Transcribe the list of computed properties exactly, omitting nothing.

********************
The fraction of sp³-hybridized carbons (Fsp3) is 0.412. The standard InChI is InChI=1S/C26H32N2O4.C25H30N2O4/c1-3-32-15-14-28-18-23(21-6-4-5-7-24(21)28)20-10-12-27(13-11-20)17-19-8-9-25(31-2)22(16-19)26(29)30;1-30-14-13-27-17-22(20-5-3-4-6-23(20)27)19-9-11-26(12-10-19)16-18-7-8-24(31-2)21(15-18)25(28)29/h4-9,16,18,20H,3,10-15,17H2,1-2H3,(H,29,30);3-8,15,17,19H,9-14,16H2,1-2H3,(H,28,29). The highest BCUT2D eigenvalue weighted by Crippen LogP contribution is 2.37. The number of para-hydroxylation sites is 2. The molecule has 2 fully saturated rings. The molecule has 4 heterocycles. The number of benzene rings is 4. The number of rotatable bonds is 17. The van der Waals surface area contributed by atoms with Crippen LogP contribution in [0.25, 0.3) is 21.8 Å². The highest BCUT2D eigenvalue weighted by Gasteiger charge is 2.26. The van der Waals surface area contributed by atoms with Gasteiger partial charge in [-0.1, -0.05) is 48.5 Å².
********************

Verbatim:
The fraction of sp³-hybridized carbons (Fsp3) is 0.412. The standard InChI is InChI=1S/C26H32N2O4.C25H30N2O4/c1-3-32-15-14-28-18-23(21-6-4-5-7-24(21)28)20-10-12-27(13-11-20)17-19-8-9-25(31-2)22(16-19)26(29)30;1-30-14-13-27-17-22(20-5-3-4-6-23(20)27)19-9-11-26(12-10-19)16-18-7-8-24(31-2)21(15-18)25(28)29/h4-9,16,18,20H,3,10-15,17H2,1-2H3,(H,29,30);3-8,15,17,19H,9-14,16H2,1-2H3,(H,28,29). The highest BCUT2D eigenvalue weighted by Crippen LogP contribution is 2.37. The number of para-hydroxylation sites is 2. The molecule has 2 fully saturated rings. The molecule has 4 heterocycles. The number of benzene rings is 4. The number of rotatable bonds is 17. The van der Waals surface area contributed by atoms with Crippen LogP contribution in [0.25, 0.3) is 21.8 Å². The highest BCUT2D eigenvalue weighted by Gasteiger charge is 2.26. The van der Waals surface area contributed by atoms with Gasteiger partial charge in [-0.1, -0.05) is 48.5 Å².